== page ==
Search Images Maps Play YouTube News Gmail Drive More »
Sign in
Screen reader users: click this link for accessible mode. Accessible mode has the same essential features but works better with your reader.

Patents

  1. Advanced Patent Search
Publication numberUS7611272 B2
Publication typeGrant
Application numberUS 11/857,708
Publication dateNov 3, 2009
Filing dateSep 19, 2007
Priority dateSep 19, 2006
Fee statusPaid
Also published asDE102006044640A1, EP1903274A1, US20080080201
Publication number11857708, 857708, US 7611272 B2, US 7611272B2, US-B2-7611272, US7611272 B2, US7611272B2
InventorsStephanie Specht, Andreas Leittretter
Original AssigneeOdelo Gmbh
Export CitationBiBTeX, EndNote, RefMan
External Links: USPTO, USPTO Assignment, Espacenet
Light unit for high-beam and low-beam generation
US 7611272 B2
Abstract
The invention concerns a light unit with at least one LED, including at least one light-emitting chip as light source, with primary optics that include at least one fiber-optic element, optically connected after the LED, and with secondary optics, optically connected after the fiber-optic element. For this purpose, the light unit includes a second LED with at least one light-emitting chip as light source. The primary optics includes a second fiber-optic element, optically connected after the second LED and optically connected before the secondary optics. The light outlet surfaces of the two fiber-optic elements are adjacent to each other at a partition.
With the present invention, a light unit with high light output is developed, both for low beams and high beams, which requires limited space.
Images(8)
Previous page
Next page
Claims(12)
1. A light unit (10) comprising:
a first light emitting chip (22-25) including a first LED (20) as a first light source;
a second light emitting chip (222-225) including a second LED (220) as a second light source;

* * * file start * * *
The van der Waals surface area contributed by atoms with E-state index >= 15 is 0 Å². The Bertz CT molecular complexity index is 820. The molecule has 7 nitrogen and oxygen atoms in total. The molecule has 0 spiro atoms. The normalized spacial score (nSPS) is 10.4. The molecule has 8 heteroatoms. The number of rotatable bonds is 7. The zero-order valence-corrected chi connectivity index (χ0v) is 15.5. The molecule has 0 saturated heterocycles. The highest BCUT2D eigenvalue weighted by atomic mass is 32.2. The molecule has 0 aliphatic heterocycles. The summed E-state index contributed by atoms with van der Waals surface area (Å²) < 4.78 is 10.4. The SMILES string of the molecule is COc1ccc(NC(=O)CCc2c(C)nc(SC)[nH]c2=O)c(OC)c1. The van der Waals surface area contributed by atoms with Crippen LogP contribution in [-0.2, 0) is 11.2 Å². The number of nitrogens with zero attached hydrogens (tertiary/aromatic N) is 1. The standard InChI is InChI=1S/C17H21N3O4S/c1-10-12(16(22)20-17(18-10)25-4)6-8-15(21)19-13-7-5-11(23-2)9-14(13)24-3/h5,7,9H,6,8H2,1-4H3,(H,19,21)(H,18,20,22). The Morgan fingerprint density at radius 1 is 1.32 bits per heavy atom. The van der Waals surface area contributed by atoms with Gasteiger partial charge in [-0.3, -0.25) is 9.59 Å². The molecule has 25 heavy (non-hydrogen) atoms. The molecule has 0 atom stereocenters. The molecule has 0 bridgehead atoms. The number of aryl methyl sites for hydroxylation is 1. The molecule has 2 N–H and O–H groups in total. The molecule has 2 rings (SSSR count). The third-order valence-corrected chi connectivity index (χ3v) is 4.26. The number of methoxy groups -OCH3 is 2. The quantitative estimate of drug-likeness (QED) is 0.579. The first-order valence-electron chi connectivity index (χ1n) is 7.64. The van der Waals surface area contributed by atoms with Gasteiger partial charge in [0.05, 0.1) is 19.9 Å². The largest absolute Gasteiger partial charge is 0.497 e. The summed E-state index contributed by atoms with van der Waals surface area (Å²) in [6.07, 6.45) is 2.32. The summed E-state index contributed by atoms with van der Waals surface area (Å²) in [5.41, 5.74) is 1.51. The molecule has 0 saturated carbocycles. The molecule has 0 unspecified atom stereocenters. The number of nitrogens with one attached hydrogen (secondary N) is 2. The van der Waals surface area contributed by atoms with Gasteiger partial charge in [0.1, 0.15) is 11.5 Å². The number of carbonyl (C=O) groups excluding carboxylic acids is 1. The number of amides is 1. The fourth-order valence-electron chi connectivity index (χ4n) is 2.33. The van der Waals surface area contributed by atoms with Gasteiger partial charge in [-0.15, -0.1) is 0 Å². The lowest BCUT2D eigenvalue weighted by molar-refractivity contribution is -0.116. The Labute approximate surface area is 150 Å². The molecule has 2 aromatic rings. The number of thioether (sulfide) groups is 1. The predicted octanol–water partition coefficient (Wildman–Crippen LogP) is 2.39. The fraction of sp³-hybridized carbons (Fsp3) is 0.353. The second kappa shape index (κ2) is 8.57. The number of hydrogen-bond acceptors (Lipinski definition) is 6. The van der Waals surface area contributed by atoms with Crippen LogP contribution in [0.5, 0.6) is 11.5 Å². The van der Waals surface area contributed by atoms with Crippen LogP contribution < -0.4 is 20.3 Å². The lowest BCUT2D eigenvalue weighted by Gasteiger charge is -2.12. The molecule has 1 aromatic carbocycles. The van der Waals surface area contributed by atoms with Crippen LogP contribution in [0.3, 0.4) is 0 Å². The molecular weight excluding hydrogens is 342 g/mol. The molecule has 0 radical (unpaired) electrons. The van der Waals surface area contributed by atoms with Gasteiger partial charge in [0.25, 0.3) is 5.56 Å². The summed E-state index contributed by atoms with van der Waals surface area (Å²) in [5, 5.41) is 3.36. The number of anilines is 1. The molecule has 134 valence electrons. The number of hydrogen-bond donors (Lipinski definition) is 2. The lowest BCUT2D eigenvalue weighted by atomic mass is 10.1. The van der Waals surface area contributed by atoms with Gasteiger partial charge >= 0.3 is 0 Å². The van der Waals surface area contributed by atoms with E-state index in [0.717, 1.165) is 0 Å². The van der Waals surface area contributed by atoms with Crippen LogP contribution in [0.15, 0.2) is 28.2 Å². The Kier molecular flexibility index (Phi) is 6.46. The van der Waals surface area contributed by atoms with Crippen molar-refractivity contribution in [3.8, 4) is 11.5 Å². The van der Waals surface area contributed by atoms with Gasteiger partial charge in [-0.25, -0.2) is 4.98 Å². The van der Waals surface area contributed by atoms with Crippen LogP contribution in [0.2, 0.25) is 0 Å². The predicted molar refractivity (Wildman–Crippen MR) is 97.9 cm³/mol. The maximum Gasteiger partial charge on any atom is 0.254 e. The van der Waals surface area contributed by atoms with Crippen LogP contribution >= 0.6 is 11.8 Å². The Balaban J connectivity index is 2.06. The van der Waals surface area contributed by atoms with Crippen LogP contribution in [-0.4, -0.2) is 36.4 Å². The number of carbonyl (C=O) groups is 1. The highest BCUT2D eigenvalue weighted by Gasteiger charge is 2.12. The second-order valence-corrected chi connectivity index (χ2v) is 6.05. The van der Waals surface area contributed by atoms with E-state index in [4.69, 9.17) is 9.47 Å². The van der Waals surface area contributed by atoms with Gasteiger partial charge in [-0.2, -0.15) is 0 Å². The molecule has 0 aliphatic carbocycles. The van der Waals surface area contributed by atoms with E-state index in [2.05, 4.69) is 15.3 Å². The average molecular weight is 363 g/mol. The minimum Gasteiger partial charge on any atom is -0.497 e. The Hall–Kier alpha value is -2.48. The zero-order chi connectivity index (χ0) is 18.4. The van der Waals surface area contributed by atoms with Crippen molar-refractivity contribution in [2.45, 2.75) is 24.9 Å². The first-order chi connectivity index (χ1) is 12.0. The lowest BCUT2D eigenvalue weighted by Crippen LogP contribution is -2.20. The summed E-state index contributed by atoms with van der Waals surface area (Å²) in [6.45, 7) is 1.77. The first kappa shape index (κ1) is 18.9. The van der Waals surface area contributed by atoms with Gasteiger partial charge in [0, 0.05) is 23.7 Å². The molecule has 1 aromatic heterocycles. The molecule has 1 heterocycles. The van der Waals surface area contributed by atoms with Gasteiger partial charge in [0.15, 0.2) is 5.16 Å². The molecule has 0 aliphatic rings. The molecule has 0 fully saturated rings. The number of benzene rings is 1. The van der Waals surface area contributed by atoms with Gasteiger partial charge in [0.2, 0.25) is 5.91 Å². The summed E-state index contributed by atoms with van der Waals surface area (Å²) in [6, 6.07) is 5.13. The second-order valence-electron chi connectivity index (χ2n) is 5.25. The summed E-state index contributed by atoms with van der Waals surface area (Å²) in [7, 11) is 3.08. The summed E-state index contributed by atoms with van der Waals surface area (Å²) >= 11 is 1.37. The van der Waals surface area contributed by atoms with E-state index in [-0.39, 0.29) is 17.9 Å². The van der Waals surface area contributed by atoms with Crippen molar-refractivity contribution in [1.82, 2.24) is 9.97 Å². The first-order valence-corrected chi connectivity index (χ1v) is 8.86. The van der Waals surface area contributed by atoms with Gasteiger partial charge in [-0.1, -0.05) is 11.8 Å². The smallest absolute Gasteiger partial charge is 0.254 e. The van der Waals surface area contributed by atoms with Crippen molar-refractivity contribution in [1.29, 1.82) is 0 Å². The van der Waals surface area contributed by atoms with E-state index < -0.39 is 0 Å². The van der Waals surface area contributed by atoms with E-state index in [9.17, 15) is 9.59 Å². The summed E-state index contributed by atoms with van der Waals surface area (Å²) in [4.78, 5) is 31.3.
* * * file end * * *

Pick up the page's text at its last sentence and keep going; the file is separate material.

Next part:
primary optics (30) optically connected after said first (20) and second (220) LEDs, said primary optics (30) include a first fiber-optic element (31) and a second fiber-optic element (231), each of said first (31) and second (231) fiber-optic elements defining first (32) and second (232) light entry surfaces, first (51) and second (251) cover surfaces, first (71) and second (271) bottom surfaces, and first (34) and second (234) light outlet surfaces, respectively, such that at least one of said cover surfaces (51,251) and said bottom surfaces (71,271) has at least two curved surfaces (72, 73; 272, 273) arranged offset relative to each other forming in between, an angled transition area (75, 275) that extends between the two curved surfaces (72, 73; 272, 273) and also extends between the first (32) and second (232) light entry surfaces and the first (34) and second (234) light outlet surfaces wherein said first (34) and second (234) light outlet surfaces are adjacent to each other along a partition (35,235); and
secondary optics (90) optically connected to said first (34) and second (234) light outlet surfaces to receive the light from said first (20) and second (220) light sources after the light passes through said primary optics (30).
2. Light unit (10) according to claim 1, characterized by the fact that the two surfaces (51, 71; 251, 271) bordering the fiber-optic elements (31, 231) have oppositely curved surface sections (52, 72; 252, 272).
3. Light unit (10) according to claim 2, characterized by the fact that the first LED (20; 220) includes a group (21; 221) of light-emitting chips (22-25; 222-225) as light sources.
4. Light unit (10) according to claim 3, characterized by the fact that in each group (21, 221) of light-emitting chips (22-25; 222-225), they are arranged, so that each light-emitting chip (22-25; 222-225) within group (21; 221) has at least two directly adjacent light-emitting chips (23, 24; 22, 25; 22, 25; 23, 24; 223, 224; 222, 225; 222, 225; 223, 224).
5. Light unit (10) according to claim 2, characterized by the fact that the light outlet surfaces (34, 234) lie in a plane.
6. Light unit (10) according to claim 5, characterized by the fact that the plane of the light outlet surfaces (34, 234) is arranged normal to the optical axis (11) of light unit (10).
7. Light unit (10) according to claim 2, characterized by the fact that the main dimensions of the fiber-optic elements (31, 231) are identical.
8. Light unit (10) according to claim 7, characterized by the fact that the length of the partition (35, 235) is at least 50% of the length of the fiber-optic element (31).
9. Light unit (10) according to claim 2, characterized by the fact that the primary optics (30) includes a condenser lens (81), optically connected after the fiber-optic elements (31, 231).
10. Light unit (10) according to claim 2, characterized by the fact that the geometric center line (95) of secondary optics (90) coincides with the optical axis (11) of light unit (10).
11. Light unit (10) according to claim 2, characterized by the fact that the surface sections (52, 72; 252, 272) are curved parabolically.
12. Light unit (10) according to claim 11, characterized by the fact that the corresponding transitional area (75, 275) encloses an angle of 135 degrees with the two surface sections (72, 73; 272, 273).
Description